O Adonai – O Lord of might
Amen. Come Lord Jesus.
et dux domus Israël,
qui Moyse in igne flammae rubi apparuisti,
et ei in Sina legem dedisti:
veni ad redimendum nos in brachio extento.
O come, O come, thou Lord of might,
Who to Thy tribes on Sinai’s height
In ancient times didst give the law
In cloud and majesty, and awe.
Rejoice! Rejoice! Emmanuel
shall come to thee, O Israel.
Emmanuel Rex Oriens Clavis Radix Adonai Sapienta– ERO CRAS. In reverse order, the first letters of these names for our Lord spell ERO CRAS. This is His response to our cry throughout Advent and especially in these last seven days:
Tomorrow, I come.
Amen. Come Lord Jesus come.
What a great way to usher in Christmas with our families. We call out to Christ throughout the season by naming the Old Testament Names by which He is known, and in these very words the Father has given to us, is Christ’s response. Merry Christmas!!
The beginning of Advent marks the beginning of the Church Year for the vast majority of Christendom that follows the cycle and seasons of the Church Year centered on the lectionary. With the beginning of the Church Year, it is fitting that the first Feast day of the year belongs to St. Andrew the Apostle, brother of Simon Peter.
Andrew was a disciple of John the Baptist before being called by Jesus. It is possible that he witnessed the baptism of our Lord in the River Jordan, and was there drawn to the presence of God in the flesh by the witness of the Father and the Spirit. It was he who brought Peter to see Jesus, and they were later called as the fishermen, to leave their nets, and everything behind to follow Jesus.
Andrew was named one of the twelve Apostles by Christ. In the lists of the Apostles, he is among the first four mentioned. Not much is known about his work and mission following Christ’s ascension. Andrew is generally thought to have died a martyr’s death on an X shaped cross. Hence, the symbol of St. Andrew is an X shaped cross on a field of blue. His death is said to have taken place during the reign of Nero on November 30, 60 A. D. in Patras, Geece.
There is some controversy over the remains of St. Andrew. In 357 A. D., Andrew’s remains were said to have been moved from Patras to the Church of the Apostles in Constantinople, where they remained until the thirteenth century when the French took Constantinople. Cardinal Capua moved the remains of Andrew to the cathedral of Amalfi in Italy. The Scots on the other hand claim that the bones of St. Andrew are bones are in Scotland. In any event, a Greek monk at Patras, St. Regulus, or Rule as he is commonly known, and keeper of the relics of St. Andrew at Patras, is said to have received a vision to move the relics including the bones of St. Andrew to Scotland c. 732. Another story has the Bishop of Hexham, a collector of relics, removing the bones from Greece to Scotland around the same time. The church of St. Rule, and eventually the cathedral of St. Andrew were built and were said to have housed the remains of the Apostle until the time of the Reformation when they were said to have been destroyed by Calvinists. Of course, St. Andrew, Scotland is now famous for its golf course.
All that aside — it makes for a interesting history lesson — what we do know for sure is that Andrew was the first Apostle called by Christ, and the entire Church, both East and West, celebrate the Feast of St. Andrew on November 30 each year. It is a small symbol of unity that binds the church together at the begining of the Church Year.
Hymn for St. Andrew’s Feast Day
JESUS CALLS US, Mrs. Cecil F. Alexander, 1818–1895
Jesus calls us o’er the tumult of our life’s wild, restless sea;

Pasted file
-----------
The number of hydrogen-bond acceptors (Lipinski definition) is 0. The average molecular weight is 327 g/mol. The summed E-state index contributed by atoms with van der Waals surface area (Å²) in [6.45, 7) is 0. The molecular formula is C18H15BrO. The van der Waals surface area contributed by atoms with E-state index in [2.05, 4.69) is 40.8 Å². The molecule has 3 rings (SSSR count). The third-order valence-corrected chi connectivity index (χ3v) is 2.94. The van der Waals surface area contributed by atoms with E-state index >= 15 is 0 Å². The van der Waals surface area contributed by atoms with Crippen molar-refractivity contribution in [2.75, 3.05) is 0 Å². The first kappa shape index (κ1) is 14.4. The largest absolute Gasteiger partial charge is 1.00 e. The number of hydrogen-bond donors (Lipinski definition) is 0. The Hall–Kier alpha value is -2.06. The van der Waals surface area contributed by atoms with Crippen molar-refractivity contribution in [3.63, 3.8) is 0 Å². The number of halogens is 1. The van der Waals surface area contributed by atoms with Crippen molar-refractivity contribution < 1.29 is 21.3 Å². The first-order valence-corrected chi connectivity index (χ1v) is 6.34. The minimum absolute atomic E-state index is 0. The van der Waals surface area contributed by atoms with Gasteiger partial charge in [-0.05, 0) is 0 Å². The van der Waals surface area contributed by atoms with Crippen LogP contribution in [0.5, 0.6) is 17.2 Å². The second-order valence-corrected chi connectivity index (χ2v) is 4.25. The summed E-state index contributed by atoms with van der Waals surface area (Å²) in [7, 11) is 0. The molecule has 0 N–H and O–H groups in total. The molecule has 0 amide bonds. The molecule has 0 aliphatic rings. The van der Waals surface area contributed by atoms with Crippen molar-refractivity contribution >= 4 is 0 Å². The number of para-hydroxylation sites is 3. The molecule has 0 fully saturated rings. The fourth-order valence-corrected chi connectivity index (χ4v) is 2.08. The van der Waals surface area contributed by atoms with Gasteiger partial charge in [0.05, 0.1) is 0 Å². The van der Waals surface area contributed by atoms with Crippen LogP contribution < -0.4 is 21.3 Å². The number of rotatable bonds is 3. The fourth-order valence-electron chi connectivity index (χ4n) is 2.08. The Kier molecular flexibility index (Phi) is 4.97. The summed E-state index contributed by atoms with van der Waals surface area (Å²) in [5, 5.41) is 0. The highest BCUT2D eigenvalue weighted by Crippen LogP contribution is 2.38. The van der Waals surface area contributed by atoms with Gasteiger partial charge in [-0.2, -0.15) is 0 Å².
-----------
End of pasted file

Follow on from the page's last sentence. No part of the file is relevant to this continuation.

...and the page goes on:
day by day His sweet voice soundeth, saying, “Christian, follow Me.”
Jesus calls us from the worship of the vain world’s golden store,
from each idol that would keep us, saying, “Christian, love Me more.”
In our joys and in our sorrows, days of toil and hours of ease,
still He calls, in cares and pleasures, “Christian, love Me more than these.”
Jesus calls us: by Thy mercies, Savior, may we hear Thy call,
give our hearts to Thy obedience, serve and love Thee best of all.
Whoever serves Me must follow Me; and where I am, my servant also will be. My Father will honor the one who serves Me. (John 12:26)
The story behind the hymn:
God’s call for discipleship comes to every believer, not just a special few. Whether or not we hear God’s call depends on our spiritual sensitivity.
The last Sunday in November is known as St. Andrew’s Day. It has traditionally been an important day in the liturgical worship of the Anglican church. It commemorates the calling of Andrew by Jesus as recorded in Matthew 4:18–20 and Mark 1:16–l8. “At once they [Simon and his brother Andrew] left their nets and followed Him.” Andrew has become the patron saint of Scotland, and the oblique cross on which tradition says he was crucified is part of the Union Jack of the British flag.
This is another of the quality hymn texts written by Cecil Frances Alexander, recognized as one of England’s finest women hymn writers. It is one of the few of Mrs. Alexander’s hymns not specifically written for children; nearly all of her more than 400 poems and hymn texts were intended for reaching and teaching children with the gospel.
Following her marriage in 1850 to the distinguished churchman, Dr. William Alexander, who later became archbishop for all of Ireland, Mrs. Alexander devoted her literary talents to helping her husband with his ministry, including writing appropriate poems that he could use with his sermons. One fall day, two years after their marriage, Dr. Alexander asked his wife if she could write a poem for a sermon he was planning to preach the following Sunday for his St. Andrew’s Day sermon. The pastor closed his sermon that day with the new poem written by his wife. These words have since been widely used in all churches to challenge God’s people to hear Christ’s call as Andrew did and then to follow, serve, and love Him “best of all.”
From Osbeck, K. W. (1990). Amazing grace : 366 inspiring hymn stories for daily devotions (356). Grand Rapids, Mich.: Kregel Publications.
“When our Lord and Master, Jesus Christ, said “Repent,” He called for the entire life of believers to be one of repentance…. The penalty [of sin], therefore, continues so long as hatred of self continues; for this is the true inward repentance, and continues until our entrance into the kingdom of heaven.” Martin Luther, 95 Theses, Nos. 1 & 4